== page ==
A Comprehensive Study of a Rare-earth Ferromagnet/Transition Metal Ferromagnet Interface Using X-ray Magnetic Circular Dichroism

Wednesday, August 31, 2016

The manipulation of thin-film magnetic multilayers has been an active and technologically relevant area of research since the discovery of giant magnetoresistance in magnetic multilayers by Fert and Grünberg in 1988 [1, 2]. The design of such devices is made simpler by utilizing the intrinsic properties of the materials from which they are made. In this study Ni/Gd/Ni multilayers of varying thickness were grown by D.C. magnetron sputtering and measured by x-ray magnetic circular dichroism (XMCD) at a range of temperatures (6 K to room temperature) and a range of magnetic fields (± 250 mT).

XMCD allows the magnetic state of each element to be measured individually.  Changing the energy of the incoming x-ray makes it possible to select which electrons in an energy level to excite. Since the energies of electron energy levels differ from element to element, one can choose an element to interact with.  This powerful measurement technique allows for observations that would not be possible with conventional techniques.

The system measured is a thin-film multilayer with the structure Ni/Gd/Ni. Ni (nickel) is a transition-metal ferromagnet that remains magnetic far above room temperature.  Gd (gadolinium) is a rare-earth ferromagnet that only stays magnetic at temperatures up to approximately room temperature.  Within a ferromagnet, neighboring atoms prefer to align their magnetic moments. However, at the Ni/Gd interfaces in this sample, the neighboring Ni and Gd atoms would prefer to have their magnetic moments pointing in exactly opposite directions.  This means that the preferred state of the system without any other influences is for all the Ni atoms’ moments to point in one direction, and all the Gd atoms’ moments to point in the opposite direction.

Under the influence of a magnetic field, however, the situation becomes more complicated. All atoms’ moments, both Ni and Gd, like to point in the same direction as the external magnetic field, an effect that increases with the strength of the applied field. But since both the Ni and Gd interface moments still want to point opposite to one another, there will be a competition between this interface effect and the applied magnetic field.

There are a number of factors that can affect this competition. Since the ferromagnetism in Ni and Gd disappears at different temperatures, it fades at different rates as the temperature is increased from 6 K (-267 degrees celsius, -449 fahrenheit). This affects how strongly Ni magnetic moments will align with other Ni magnetic moments, and the same for Gd. Another factor that will affect the competition is the thickness of the Ni and Gd layers. Since the competition arises due to the Ni and Gd alignment at the interface, as the layer thickness increases the effect the layer has on the overall behavior of the sample will decrease.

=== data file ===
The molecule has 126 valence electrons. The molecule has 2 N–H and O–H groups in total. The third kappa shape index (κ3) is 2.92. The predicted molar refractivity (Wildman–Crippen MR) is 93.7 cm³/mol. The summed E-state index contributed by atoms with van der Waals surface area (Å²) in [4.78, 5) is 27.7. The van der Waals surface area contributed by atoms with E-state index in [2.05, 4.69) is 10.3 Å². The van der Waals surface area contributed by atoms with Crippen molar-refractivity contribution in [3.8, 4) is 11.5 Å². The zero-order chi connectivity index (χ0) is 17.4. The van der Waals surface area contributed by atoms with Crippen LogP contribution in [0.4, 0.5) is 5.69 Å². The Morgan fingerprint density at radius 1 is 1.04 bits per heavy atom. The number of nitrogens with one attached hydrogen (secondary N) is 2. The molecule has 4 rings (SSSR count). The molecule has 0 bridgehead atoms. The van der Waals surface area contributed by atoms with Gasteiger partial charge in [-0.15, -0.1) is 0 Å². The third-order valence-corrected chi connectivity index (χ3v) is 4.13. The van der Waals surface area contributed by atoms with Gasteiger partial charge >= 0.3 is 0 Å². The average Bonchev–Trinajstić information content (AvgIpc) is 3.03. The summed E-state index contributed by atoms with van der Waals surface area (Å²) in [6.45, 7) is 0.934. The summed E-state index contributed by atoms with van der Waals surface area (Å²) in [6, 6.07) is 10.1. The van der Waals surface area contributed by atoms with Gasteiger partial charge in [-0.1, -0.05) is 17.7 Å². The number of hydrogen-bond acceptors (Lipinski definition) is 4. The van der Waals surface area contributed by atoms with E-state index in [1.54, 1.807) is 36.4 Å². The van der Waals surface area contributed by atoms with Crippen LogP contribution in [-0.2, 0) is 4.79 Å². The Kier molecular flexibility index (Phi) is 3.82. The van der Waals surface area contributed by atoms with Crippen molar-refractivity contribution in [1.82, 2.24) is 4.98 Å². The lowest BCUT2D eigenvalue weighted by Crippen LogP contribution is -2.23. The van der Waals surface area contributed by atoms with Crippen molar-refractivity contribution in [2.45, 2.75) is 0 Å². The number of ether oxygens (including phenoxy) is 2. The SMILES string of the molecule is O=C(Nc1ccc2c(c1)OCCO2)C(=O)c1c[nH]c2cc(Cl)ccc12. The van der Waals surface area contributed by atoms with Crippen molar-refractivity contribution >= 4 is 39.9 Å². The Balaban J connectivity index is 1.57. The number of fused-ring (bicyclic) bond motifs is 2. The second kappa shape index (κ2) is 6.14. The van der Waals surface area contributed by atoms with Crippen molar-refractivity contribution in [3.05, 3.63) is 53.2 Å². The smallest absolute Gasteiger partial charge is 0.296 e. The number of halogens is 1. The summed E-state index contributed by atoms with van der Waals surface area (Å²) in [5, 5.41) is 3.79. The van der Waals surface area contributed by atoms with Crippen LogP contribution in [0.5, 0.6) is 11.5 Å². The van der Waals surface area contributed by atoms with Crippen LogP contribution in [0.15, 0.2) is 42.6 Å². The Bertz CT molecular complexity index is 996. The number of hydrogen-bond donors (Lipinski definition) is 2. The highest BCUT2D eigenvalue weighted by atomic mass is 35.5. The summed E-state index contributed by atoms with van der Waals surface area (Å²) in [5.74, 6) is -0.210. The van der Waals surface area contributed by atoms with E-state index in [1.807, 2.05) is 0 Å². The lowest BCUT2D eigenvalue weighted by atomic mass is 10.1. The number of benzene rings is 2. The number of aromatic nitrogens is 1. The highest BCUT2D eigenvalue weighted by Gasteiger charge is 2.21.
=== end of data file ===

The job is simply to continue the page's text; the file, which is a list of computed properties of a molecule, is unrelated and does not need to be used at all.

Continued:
After measuring the magnetic response of the Ni and Gd individually, a model was constructed to find out the configuration of each atom’s magnetic moment and how the competition is resolved.  Some results of the model and the experiment are shown in Figure 1. Figure 1(a) shows the geometry of the experimental setup. Figure 1(b) shows three different behaviors that were observed in samples with different thicknesses. The thinnest shows the same behavior at low and high temperatures with the Ni layers determining the orientation of the Gd layers (the Ni magnetization is positive at positive applied field values), which changes to the opposite in behavior 2 when the Gd thickness is increased.

Figure 1

The third behavior is from a sample within the range of layer thicknesses wherein the competing energies lead to a very interesting magnetic moment configuration. The model can tell exactly what this magnetic moment configuration is, and this is shown in Figure 1(c).  On the left is a Gd/Ni interface in a high magnetic field with both Ni and Gd moments that are far from the interface aligning with the applied field direction, while there is significant twisting of the moments the closer they are to the interface. On the right, the system is shown at a very small value of applied field where the Gd moments are mainly pointing in the direction of the magnetic field with the Ni moments pointing in the opposite direction, but the effect of the small field is still strong enough to mean that the Ni still prevents the Gd from aligning with the field completely.

This pronounced change in the magnetic structure of a sample with small changes in applied magnetic field is important for any field of study in which the flow of a current through a structure can be modified by the magnetic state of the structure, for example spintronics or superconducting spintronics. In the context of superconducting spintronics it is possible to imagine a device which allows a resistanceless supercurrent to flow in one configuration, and prevents it in another.  Effects such as this (the modification of flowing currents by an outside control) are of paramount importance in a technologically loaded world.


[1] M. N. Baibich et al., "Giant Magnetoresistance of (001)Fe/(001)Cr Magnetic Superlattices", Phys. Rev. Lett. 61, 2471 (1988)

[2] G. Binasch, P. Grünberg, F. Saurenbach and W. Zinn, "Enhanced Magnetoresistance in Layered Magnetic Structures with Antiferromagnetic Interlayer Exchange", Phys. Rev. B 39, 4828 (1989)

Primary Citation: 

T. D. C. Higgs, S. Bonetti, H. Ohldag, N. Banerjee, X. L. Wang, A. J. Rosenberg, Z. Cai, J. H. Zhao, K. A. Moler and J. W. A. Robinson, "Magnetic Coupling at Rare Earth Ferromagnet/Transition Metal Ferromagnet Interfaces: A Comprehensive Study of Gd/Ni", Sci. Rep. 6, 30092 (16), DOI: 10.1038/srep30092.

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